Chances are there are a lot of other companies that do what you do. Your marketing strategy should include the points of differentiation between you and your competition. This doesn’t mean that you have to aggressively call out the competition; but, you can definitely emphasize the things that make your company stand out. Things that may be unique to a business might include industry-specific certifications; length of time in business; customer service awards; innovative solutions; use of technology; highly trained, expert staff; continuity of personnel; service or product guarantees; and so forth.
To help you think of ways to differentiate yourself, consider these four general categories:
- Price Differentiation. This is probably the most common method employed by business owners and most easily understood by consumers. However, it’s important to use this method judiciously. Offering deep discounts or “the lowest price in town” can backfire by suggesting that along with low costs are low product quality and poor service. Rather than compete head-to-head on price, educate customers about the value of what you offer (perhaps more product or service for the money); upgrades on a future purchase (think cell phones); or added convenience (such as free or inexpensive shipping).
- Focus Differentiation. Think back to creating your niche market. Just because you aren’t all things to all people doesn’t mean business will be compromised. If anything, bringing focus to your business will bring greater profitability—you will be more of a specialist than the competition, making you in demand. Once you establish yourself as the top resource and problem solver for your niche, the harder it will be for your competition to duplicate your results and client rapport. Tap into the characteristics of the clients you best serve (“If you value your free time, we’re the housecleaning service for you!”). Get to know what makes your customers tick, and tell them you’d enjoy helping more people just like them. Also, emphasize your proximity to your desired niche (family-owned, local service, same zip code, etc.).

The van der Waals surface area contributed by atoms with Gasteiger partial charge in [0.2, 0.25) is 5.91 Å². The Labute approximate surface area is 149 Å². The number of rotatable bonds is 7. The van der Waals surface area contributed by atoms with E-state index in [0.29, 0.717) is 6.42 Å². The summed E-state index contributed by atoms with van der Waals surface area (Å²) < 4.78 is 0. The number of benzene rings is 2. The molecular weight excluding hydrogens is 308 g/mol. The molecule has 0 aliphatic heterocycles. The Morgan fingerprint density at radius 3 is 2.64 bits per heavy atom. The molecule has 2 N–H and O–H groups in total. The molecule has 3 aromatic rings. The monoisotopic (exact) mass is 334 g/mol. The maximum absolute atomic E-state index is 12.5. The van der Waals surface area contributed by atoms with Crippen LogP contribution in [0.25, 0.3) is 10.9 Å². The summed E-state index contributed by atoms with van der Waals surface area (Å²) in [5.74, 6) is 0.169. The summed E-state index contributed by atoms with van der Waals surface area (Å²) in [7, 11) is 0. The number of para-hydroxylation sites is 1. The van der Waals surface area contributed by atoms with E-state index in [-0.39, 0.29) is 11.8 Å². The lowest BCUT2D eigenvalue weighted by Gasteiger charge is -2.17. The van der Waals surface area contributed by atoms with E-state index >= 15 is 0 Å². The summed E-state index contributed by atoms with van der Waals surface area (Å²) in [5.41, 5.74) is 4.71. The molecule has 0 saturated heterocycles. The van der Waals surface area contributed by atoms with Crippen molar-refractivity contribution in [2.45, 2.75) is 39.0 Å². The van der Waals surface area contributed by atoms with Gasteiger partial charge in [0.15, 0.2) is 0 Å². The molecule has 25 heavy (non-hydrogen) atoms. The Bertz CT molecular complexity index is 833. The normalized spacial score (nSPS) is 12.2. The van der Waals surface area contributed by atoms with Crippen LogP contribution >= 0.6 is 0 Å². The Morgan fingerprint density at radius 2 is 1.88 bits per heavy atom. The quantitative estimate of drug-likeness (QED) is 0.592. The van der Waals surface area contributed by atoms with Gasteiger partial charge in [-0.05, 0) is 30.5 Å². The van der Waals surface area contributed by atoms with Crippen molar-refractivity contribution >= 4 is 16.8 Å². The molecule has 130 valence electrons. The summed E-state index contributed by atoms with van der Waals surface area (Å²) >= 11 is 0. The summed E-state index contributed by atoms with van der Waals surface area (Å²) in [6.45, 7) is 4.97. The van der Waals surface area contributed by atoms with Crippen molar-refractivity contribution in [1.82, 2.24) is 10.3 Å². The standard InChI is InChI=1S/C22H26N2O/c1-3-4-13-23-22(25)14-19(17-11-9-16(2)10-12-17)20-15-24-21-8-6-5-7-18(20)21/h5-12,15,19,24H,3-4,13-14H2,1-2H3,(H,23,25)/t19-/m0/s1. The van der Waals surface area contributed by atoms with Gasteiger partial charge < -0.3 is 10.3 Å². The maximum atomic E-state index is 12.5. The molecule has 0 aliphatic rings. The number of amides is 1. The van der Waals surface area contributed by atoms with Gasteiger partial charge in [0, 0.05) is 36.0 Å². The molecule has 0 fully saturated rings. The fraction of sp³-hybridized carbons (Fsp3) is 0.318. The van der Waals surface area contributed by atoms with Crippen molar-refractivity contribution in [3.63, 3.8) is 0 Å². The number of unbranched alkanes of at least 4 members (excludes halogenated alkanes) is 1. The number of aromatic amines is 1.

- Product and Service Offering Differentiation. Implementing this method will be influenced by the extent to which your industry is regulated. If you are in a highly regulated business—such as law or insurance—your options may be more limited to just service delivery. For those in less regulated lines of business, or in highly innovative industries, the possibilities abound. Once again, the key to success is to take the time to know your customers. Talk to them often so you know what they need most, then offer it long before your competitors can catch up. Create exceptional products or services and think about what would make people gravitate toward them. Apple users are utterly devoted because they feel Apple offers the most intuitive, progressive, cutting-edge technology available. Apple capitalized on offering a unique user experience, and it’s that experience that is such an integral part of their brand.
- Customer Service Differentiation. We live in a service-based economy, which creates a natural opportunity for you to set yourself apart from the competition. You can build a strong reputation on making customers feel really good about doing business with you. This contributes to your referral business, too. Quick and accurate delivery of a service or product makes an excellent impression. Couple that with after-sales support, warranties, and/or multiple forms of access to you (e-commerce, tech support, etc.), and you have a winning customer service program.